Set a quart of water to boil, season with a little salt; when it thoroughly boils, stir in, by degrees, a few handfuls of good oatmeal; stir very frequently till it has boiled five minutes, then add a little more, see it is seasoned to taste, give it another boil and pour it out; let it cool a little, and serve with milk. When oatmeal is properly boiled, much of the heating quality is destroyed. Amongst the poorer classes in Scotland, the above is very generally used for breakfast.
Another Hasty Pudding, or Milk Pottage.
Take two quarts (a pint) of milk, and three handfuls of oatmeal, stir both together, rub the bottom of a Dutch pot with butter, pour it in and keep stirring till it has boiled four or five minutes; add a little salt, pour it out, and set it to cool a little; serve with milk. It will be found a palatable and nourishing diet.
Boil two pints (mutchkins) rich milk or cream, have ready crumbs of bread as much as you think will soak up the milk, but not to be too stiff, pour the boiling milk over and cover it close; when cold, beat it smooth with a spoon, add pounded nutmeg, a few cloves, and a little cinnamon; beat the yolks of eight, and the whites of four eggs very light, with eight ounces sugar, and mix all together; take five cups, or shapes, butter the insides well, colour a part of the pudding yellow, with gamboge or safron, and fill one of the dishes; fill and colour another red with cochineal extract, one green with juice of spinage, another blue, with syrup of violets; into the other part, being the largest, mix two ounces almonds, blanched and pounded with cream or rosewater, and four ounces orange marmalade; tie covers on each very close, and put them in boiling water; they will take an hour to boil; when ready turn them out, place the white one in the middle of the dish and the others round it; sift sugar over, and serve with sauce of melted butter, wine, and sugar.
Duke of Cumberland’s Pudding.
Grate eight ounces stale loaf bread, shred eight ounces beef suet, eight ounces apples, pared, cored and minced; pound a small nutmeg, or other spiceries to your taste, a little salt, the grate of a lemon, three ounces orange and lemon peel, cut small; then beat up eight eggs very light with eight ounces pounded sugar and mix in the other ingredients; butter a basin or shape, fill, and tie it over with a cloth; boil it about three hours and serve it with melted butter, lemon juice, sugar, and wine.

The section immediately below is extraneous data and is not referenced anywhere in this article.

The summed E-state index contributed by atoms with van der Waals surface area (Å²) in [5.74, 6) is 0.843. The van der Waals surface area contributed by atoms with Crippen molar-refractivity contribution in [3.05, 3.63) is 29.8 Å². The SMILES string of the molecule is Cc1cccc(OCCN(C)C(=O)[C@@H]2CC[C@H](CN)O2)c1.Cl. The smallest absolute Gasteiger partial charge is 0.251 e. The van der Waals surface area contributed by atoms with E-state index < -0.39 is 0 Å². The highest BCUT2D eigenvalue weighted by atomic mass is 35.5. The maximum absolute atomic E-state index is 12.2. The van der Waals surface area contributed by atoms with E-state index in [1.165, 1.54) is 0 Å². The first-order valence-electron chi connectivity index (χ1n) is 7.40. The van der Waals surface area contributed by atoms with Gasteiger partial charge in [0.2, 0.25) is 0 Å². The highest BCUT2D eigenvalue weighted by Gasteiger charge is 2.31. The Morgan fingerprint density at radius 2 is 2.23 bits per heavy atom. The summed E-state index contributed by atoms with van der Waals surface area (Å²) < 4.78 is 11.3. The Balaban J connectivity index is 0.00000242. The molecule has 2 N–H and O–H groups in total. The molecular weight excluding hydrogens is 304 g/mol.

Is almost the same; in place of the orange and lemon peel take eight ounces currants.
Rice Puddings with Fruits.
First swell the rice with a little water or milk, over the fire; take it off and my in any preserved fruit, such as raisins, gooseberries, currants, cherries, &c. or gooseberries scalded, apples pared, cored, and cut small; add the proportion of eight eggs beaten light to one pound of rice, put it into a dish, tie a cloth over and boil it well; serve it with sugar and cream.
Soak a pound of split pease an hour or two in cold water, then tie them into a cloth, allowing room for swelling; when they have boiled an hour, take and season the pudding with salt, pepper, and four ounces butter; mix it well, tie up the cloth again tight, and let it boil near an hour longer.
Grate the crumb of a twopenny loaf, shred three ounces beef suet or marrow very fine, two ounces orange and two ounces lemon peel, a teaspoonful pounded cinnamon, half a pound currants, and any other fruit or spiceries you chuse; stir all into a quart (choppin) new milk, add three eggs beat light, a glass of rum or sherry, and a little lemon grate or essence, with sugar to taste; it may either be boiled, or baked in a Dutch oven. When baked, the bread and milk should be scalded and cooled, then add the eggs, &c.
Make a rich paste, then pare and core the apples with an apple scoop, fill them with orange marmalade, or any preserved fruit or jelly; roll out the paste into pieces large enough to enclose every apple, tie them in separate cloths and throw them into boiling water; three quarters of an hour will do them.
Make a good rich paste, roll it out half an inch thick, pare and core apples, cut them small, add raw sugar, pounded cinnamon, and a little red currant jelly; make a cloth ready, put it in a bowl, lay the paste upon it, then the fruit upon the paste, bring up the paste and close it well, tie the cloth and boil it. A large one will take more than two hours to boil.
Rich Suet Dumplings.
Take equal quantities of beef suet shred small, stale loaf grated, currants cleaned and washed, say a pound each; six ounces orange peel, a tea spoonful pounded cinnamon, four ounces sugar; beat up eight eggs and mix all together with a glass of brandy or rum, roll and make a paste; make one large, or divide it into several small dumplings.
Is a thick batter made with two gills milk, three eggs, a little salt and flour; they are dropped in spoonfuls in boiling water, boiled a few minutes, drained, and served with melted butter poured over them.